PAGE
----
What is the Best Clay For Sculpting? 4 common types of clay!

A good way to express your feelings is art, more precisely playing with clay. As we know, clay is a material that can be shaped, hardened, and transformed into beautiful pieces of pottery or sculptures. Depending on what you want to make it can vary from strength, smoothness, details, etc. But what is the best clay for making sculptures?

Polymer clay is the best choice to use for sculpting especially if you don’t have a kiln and studio.  It has many advantages, the material is safe for kids, it is not making too much mess, but it can also be fired to make art to remember.

There are many types of clay used for sculpting and different clay will have a different outcome. The best clay for sculpting will of course depend on your equipment.

Do you have a studio where you can use messy clay, is there a kiln you can use for firing?

>> Related: What is the cost of setting up a pottery studio at home?

In this article we will help you choose the best clay for your needs, but the main types of clay are natural clays and synthetic clays.

Natural clays are water-based and air-dry clays which means that they must be wet while you work on them. Once you leave it exposed, clay will dry and become unusable. Air-dry clay can be ideal for kids and beginners.

Pros  – don’t need a kiln, can be reused

Cons – keep it moist, otherwise it will dry out, porous

Air-dry clay is very good for hand-building techniques such as coiling, slab construction, and sculpting work. Unlike traditional clay that needs to be fired in a kiln at a high temperature, this clay you can leave at room temperature, and eventually, it will dry in a couple of days. Sometimes it can take a week to completely dry depending on the thickness.
When it is completely dry, you can play with colors and make some decorations using acrylic paints, permanent markers, or ink.

Synthetics clay is oil based, and it cannot be dried on air so you’ll need to fire it in the oven or kiln. It is inexpensive and easy to find in craft stores.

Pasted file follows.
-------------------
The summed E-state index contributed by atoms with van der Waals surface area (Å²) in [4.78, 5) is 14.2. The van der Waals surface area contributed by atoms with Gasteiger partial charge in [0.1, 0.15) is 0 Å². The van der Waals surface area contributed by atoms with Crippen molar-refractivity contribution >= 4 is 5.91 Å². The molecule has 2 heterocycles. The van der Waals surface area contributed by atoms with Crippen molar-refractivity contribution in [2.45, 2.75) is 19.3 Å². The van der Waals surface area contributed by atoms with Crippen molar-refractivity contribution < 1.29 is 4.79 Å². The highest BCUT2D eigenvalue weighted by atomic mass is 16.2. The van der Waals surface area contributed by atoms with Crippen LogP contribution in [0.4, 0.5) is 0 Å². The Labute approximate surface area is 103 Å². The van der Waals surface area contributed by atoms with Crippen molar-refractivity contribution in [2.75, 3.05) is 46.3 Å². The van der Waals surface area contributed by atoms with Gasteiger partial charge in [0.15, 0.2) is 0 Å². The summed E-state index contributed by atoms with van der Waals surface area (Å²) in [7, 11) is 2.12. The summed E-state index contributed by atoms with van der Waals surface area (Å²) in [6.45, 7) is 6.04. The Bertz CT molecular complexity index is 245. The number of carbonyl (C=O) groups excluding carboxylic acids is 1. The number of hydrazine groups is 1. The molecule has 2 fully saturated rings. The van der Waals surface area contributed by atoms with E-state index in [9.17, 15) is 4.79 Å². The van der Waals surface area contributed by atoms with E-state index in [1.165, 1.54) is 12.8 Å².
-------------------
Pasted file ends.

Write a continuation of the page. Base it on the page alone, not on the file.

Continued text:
This is a choice for more experienced artists and here are the main types:

Plasticine-type clay stays always soft and can never harden. It is used mostly for making molds or temporary sculpts. It is reusable, and it is often found in stop-motion claymation or just for kids’ play. 

Polymer clay – this is plastic-based clay that looks like ceramic clay but easier to work with. Polymer clay comes in colors and also in neutrals. This one needs to be fired but only at low temperatures, around 130C,  for example in a normal kitchen oven. It’s by far the most versatile clay, and it is made from safe materials. You can find it in many colors, but also you can mix it with other colored clays.

Polymer Clay: Amazon.com

Once it’s finished, you can add some acrylic paint for decoration.

Tip!

To avoid fingerprint marks you can wear latex gloves, brush your piece with talcum powder, or sanding it after it is cured.

Epoxy clay – Epoxy is a self-hardening clay. Polymer clay is PVC and a plasticizer that hardens when the clay reaches the right temperature for the right amount of time. When two parts are mixed together, it triggers a chemical reaction, and over a 24-hour period, the clay hardens.

What Is The Best Clay For Beginners?